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Dagbistan implies ; the plain that runs along the shore being a narrow strip. It is usually divided into the following small states ; namely, Lesgestan, Schamgal, the khanships of Derbund, and the domain of Tabasseran. Lesgestan is a stupendous range of mountains, running in a south-easterly direction, of great length, but of inconsiderable breadth, and forming the whole north-east frontier of Georgia. The inhabitants are a wild, savage banditti, divided into different tribes, whose habitations are secluded in the depths of the mountains, on the loftiest summits, or over the most frightful precipices. The country is rugged and impracticable; the soil is scanty; and the level ground being insufficient to enable the proprietor to raise the means of subsistence, he increases the surfaces, to the very summits of the heights, by graduated terraces. These rude tribes of the mountains are the terror and scourge of all the neighbouring countries, as they sally down from the mountains, laying waste villages, and carrying off or murdering the inhabitants. The other districts are of the same mountainous character : that of Tabasseran is covered with wood, but the vallies are beautiful and fertile. The greater part of the country is still terra incognita to the traveller, especially the region indicated."

The precarious tenure by which Russia holds the Trans-Caucasian provinces in which Daghistan is situated, is thus forcibly pointed out:

“ The Russians, as I remarked before, have contracted the limits of the independent tribes between the Euxine and the Caspian, and according to the working of that colossal and dangerous power, bave largely succeeded in doing so. But to reduce them to real subjection is beyond the power even of Russia. Nearly half the country of the Ackbar is marked as subject to Russia in the maps of these provinces ; but in fact the garrison of Sookoom-Kirluab live as in a besieged city, and their authority is regarded no further than tbeir guns can reach. Swanati too has the same mark of subjection ; though it is well known that the Swani confine themselves to the neighbourhood of the perpetual snows of Elburg, in order not to compromise their liberty. Two passes also through the mountain are marked as Russian soil; but not even the weekly mail is sent through that of Dariel without an escort, amounting sometimes to a hundred soldiers, two field-pieces and several cossacks. If an occasional traveller wishes to try the pass of Derbund, which is in Daghistan, be is not considered safe without a similar guard."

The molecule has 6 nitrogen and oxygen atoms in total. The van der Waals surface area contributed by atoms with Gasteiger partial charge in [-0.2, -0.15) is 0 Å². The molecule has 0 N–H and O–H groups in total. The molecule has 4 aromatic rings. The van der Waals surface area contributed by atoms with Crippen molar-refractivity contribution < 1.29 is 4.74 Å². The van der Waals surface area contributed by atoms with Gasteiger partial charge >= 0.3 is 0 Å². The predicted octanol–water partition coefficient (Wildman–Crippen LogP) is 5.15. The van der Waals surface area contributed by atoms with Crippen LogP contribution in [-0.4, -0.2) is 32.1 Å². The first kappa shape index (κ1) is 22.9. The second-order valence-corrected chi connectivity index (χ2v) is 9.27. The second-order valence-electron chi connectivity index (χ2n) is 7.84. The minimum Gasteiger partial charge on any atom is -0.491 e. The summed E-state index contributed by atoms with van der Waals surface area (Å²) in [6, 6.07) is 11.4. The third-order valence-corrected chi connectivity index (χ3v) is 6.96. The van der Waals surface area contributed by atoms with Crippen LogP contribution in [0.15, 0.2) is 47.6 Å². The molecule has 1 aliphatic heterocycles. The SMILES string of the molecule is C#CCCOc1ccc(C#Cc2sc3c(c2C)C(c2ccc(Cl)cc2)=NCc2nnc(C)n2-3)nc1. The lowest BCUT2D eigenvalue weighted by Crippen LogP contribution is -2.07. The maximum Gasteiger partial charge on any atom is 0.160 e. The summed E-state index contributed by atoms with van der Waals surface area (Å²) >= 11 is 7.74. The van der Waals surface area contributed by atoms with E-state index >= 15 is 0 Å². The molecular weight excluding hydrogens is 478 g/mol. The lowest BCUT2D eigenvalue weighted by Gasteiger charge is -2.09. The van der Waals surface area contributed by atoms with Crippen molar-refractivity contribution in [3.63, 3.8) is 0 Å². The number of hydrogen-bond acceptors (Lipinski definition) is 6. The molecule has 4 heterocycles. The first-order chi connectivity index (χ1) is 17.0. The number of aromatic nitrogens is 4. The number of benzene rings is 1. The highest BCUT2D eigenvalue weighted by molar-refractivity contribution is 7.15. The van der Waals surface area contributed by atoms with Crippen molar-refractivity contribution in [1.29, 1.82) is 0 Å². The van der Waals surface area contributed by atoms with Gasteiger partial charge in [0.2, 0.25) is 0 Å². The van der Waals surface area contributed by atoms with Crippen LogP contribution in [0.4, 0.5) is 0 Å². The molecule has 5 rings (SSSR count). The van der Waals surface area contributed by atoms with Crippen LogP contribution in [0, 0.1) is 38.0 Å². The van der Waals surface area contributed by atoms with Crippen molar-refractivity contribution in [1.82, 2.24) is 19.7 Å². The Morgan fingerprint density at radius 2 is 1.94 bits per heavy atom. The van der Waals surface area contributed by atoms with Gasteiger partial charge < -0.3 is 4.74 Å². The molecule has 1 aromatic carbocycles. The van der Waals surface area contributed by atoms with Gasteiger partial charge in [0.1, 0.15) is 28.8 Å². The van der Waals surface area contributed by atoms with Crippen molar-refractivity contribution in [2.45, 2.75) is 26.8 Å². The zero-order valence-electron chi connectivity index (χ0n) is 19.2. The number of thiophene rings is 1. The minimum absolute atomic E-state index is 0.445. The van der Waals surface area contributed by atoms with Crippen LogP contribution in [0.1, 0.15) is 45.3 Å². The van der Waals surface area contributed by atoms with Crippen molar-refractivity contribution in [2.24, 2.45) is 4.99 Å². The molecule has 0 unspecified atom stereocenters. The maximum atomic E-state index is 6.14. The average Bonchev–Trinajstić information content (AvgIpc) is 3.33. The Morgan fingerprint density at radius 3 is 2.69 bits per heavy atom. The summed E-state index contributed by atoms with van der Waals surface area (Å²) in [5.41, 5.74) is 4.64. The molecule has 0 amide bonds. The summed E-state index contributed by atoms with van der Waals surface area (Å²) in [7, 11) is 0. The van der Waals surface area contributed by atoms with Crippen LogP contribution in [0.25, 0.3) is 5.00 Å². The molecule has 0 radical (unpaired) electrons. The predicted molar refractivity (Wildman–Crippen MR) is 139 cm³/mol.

Whilst Mr. Samuel was at Teheran, he called on the Russian anibassador, Graf Simonitch-the same who was subsequently disavowed by his court for his intrigues against England -and obtained from him permission to visit Daghistan, a permission which in all probability the ambassador was not authorized to grant. He thus narrates his visit and the consequences that resulted from it :

“In conversation with the ambassador concerning one of the objects of my mission, bis excellency informed me, that about five years previously the Russian government had sent a commission into Georgia, to investigate the character and circumstances of the Caucasian Jews, The individuals sent returned without being able to give any satisfactory account of the object they were sent to inquire into; their qualifications not being such as to enable them to throw any light on a question of this character. His excellency perceiving my ardent curiosity and interest in what relates to the Jewish people, and in particular as to any facts which might illustrate the fate of the long lost tribes, spontaneously offered ine every assistance in his power if I would 'undertake to follow up these inquiries, laying no other obligation upon' me than to furnish him with a copy of my journal when I should publish it, containing investigations through the east on this important subject t'i 301 leroy